Neither cancer, nor suffering, nor mental illness, nor job loss, nor circumstances I don’t understand can separate me from the love of God.

The opposite of abiding is stewing—constantly worrying about a situation that seems unsolvable. I make a conscious effort to pray about my worries. Instead of listing my woes, I list the ways God has provided in the past. It makes it easier to abide.

‘Y’ Stands for Yield

Yield is one of those cool words in English that means two completely different things. On the one hand, it means to surrender and give up. On the other, it means to produce. If we want to nurture our spiritual side, we have to learn how to do both.

The surrendering type of yielding does NOT come naturally for me. I like to get my own way. Winning can quickly become everything for me. My parents claim that my first sentence was, ‘No! Do it myself!’ as I pushed their helping hands aside.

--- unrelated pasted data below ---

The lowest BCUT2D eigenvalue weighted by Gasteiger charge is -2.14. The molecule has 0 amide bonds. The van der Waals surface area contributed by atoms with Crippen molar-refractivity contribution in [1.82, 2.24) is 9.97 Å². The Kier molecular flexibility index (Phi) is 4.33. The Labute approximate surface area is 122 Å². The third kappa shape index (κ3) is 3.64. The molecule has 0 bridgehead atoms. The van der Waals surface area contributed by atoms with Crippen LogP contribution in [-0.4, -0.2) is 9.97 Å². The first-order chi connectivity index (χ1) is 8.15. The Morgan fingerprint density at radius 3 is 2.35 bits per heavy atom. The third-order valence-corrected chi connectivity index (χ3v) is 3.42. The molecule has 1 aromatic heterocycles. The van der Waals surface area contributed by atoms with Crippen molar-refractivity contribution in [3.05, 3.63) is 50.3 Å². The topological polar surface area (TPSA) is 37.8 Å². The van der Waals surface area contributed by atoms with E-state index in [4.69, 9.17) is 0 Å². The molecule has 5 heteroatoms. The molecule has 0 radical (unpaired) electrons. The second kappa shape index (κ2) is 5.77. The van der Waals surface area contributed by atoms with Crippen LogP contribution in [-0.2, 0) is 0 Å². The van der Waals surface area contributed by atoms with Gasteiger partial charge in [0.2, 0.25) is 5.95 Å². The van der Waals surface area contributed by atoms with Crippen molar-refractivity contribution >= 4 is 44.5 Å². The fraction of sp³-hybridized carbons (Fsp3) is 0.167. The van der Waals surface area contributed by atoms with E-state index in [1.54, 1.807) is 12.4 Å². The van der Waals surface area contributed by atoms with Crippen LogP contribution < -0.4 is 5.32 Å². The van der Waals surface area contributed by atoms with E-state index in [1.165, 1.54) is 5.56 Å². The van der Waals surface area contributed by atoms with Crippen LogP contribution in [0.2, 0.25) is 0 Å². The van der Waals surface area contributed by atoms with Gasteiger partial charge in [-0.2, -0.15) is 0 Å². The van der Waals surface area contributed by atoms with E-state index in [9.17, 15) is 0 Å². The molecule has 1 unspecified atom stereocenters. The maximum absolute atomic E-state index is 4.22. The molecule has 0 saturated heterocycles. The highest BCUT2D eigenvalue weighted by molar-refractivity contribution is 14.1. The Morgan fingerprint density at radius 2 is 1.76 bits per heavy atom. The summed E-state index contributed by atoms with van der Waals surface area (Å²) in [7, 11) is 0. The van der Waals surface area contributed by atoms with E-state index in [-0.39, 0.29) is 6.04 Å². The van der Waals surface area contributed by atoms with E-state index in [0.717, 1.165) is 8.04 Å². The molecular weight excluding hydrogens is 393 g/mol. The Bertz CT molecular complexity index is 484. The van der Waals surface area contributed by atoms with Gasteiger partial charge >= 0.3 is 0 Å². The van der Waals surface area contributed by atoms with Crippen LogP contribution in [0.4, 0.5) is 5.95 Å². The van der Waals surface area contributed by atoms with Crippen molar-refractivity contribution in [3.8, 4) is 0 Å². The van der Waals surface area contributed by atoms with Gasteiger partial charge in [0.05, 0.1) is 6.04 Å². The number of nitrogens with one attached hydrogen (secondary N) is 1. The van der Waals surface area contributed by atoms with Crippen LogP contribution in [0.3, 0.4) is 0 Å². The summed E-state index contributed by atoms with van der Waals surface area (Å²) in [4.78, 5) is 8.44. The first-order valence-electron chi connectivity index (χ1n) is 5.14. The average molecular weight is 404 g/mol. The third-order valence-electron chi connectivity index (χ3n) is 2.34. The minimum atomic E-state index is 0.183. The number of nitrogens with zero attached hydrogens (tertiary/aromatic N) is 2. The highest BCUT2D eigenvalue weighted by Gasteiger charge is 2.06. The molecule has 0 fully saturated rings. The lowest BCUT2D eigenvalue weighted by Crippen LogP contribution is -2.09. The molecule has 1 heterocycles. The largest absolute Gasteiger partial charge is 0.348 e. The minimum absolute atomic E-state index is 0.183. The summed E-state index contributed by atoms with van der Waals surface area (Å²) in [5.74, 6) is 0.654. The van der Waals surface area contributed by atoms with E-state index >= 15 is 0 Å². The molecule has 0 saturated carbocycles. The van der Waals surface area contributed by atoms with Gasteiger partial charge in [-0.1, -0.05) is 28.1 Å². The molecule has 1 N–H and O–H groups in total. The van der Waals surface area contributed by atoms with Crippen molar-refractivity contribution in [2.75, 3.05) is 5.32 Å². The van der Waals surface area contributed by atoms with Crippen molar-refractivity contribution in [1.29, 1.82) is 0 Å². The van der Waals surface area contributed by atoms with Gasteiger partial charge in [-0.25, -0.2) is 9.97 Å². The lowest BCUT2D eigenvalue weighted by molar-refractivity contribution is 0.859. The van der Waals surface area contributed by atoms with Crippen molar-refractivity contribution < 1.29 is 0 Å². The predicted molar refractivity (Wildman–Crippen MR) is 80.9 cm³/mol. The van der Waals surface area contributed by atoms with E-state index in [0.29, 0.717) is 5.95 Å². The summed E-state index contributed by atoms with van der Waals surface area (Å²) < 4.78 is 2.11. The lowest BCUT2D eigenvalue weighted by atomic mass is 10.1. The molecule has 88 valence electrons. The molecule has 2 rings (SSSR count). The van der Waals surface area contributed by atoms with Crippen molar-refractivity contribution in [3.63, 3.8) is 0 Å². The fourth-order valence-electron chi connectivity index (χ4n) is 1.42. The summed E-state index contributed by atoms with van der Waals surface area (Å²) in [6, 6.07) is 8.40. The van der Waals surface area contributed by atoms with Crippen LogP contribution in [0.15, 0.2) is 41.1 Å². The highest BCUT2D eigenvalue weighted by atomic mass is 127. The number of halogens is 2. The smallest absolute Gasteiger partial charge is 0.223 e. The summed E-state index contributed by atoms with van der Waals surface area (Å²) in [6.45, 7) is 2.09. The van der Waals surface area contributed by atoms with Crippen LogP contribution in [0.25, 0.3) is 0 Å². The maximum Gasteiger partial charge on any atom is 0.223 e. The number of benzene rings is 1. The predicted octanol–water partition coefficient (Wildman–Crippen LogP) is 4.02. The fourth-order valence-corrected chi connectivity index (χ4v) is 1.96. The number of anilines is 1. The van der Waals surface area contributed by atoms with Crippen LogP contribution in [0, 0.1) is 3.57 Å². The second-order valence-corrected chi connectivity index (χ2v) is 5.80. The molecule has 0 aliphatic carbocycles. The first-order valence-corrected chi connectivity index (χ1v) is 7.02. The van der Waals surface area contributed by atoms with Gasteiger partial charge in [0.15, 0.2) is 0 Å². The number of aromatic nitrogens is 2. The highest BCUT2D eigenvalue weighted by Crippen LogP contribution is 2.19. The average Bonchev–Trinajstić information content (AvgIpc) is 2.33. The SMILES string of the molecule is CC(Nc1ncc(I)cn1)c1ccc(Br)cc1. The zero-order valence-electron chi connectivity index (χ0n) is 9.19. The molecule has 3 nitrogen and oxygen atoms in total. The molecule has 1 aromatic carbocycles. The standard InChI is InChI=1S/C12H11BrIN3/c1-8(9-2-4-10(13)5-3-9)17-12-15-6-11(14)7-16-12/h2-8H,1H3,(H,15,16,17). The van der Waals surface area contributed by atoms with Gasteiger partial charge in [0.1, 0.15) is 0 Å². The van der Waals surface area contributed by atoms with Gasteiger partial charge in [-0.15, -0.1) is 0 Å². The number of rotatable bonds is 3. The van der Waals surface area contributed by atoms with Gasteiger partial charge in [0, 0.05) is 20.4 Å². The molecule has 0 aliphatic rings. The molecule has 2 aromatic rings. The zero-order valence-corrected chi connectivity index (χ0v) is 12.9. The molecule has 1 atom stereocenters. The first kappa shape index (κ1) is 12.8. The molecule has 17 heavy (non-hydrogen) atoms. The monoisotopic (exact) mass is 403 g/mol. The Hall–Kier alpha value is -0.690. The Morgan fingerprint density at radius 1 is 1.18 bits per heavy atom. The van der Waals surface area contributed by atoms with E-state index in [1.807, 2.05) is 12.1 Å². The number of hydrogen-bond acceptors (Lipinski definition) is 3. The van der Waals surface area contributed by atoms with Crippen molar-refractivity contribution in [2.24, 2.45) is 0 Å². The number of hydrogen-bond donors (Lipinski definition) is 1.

My journey to yielding more to God and less to my impulses hasn’t ended, because I struggle with it daily. I prefer to spend time and money on myself—but God didn’t give me those gifts for my own gratification. And so, I make a practice of giving of my time and money to other people that he puts in my life.

I try to cultivate an attitude of ‘my way is not the only way, or even the best way—it’s just the way I prefer.’ Once again, I struggle constantly with this attitude. The more I yield to the Holy Spirit and give up my own preferences, the more I realize that by yielding I open myself up to new experiences and relationships.

And when we allow God to use us as HE sees fit, we suddenly realize that our lives can produce a whole lot more. More grace, more love, more empathy, more ideas on how to help others.

Download the Spiritual Self-Care Checklist

Don’t let anyone fool you. Self-care doesn’t mean the same thing as self-indulgence. A program of focused self-care means that you care enough about you as a person that you take time to nurture and explore who you are.

Sure, having a mani-pedi occasionally or splurging on a new purse make great rewards for making progress—but those things won’t sustain you over the long haul. Your fingernail polish might chip the next day, and your purse could clash with all your clothes. But taking time to nourish who you are and strengthen your relationships with your self, your humans, and your God will pay lasting dividends.

Download your free spiritual self-care checklist (because, yes, we need to learn to care for our selves in a balanced way!) Click To Tweet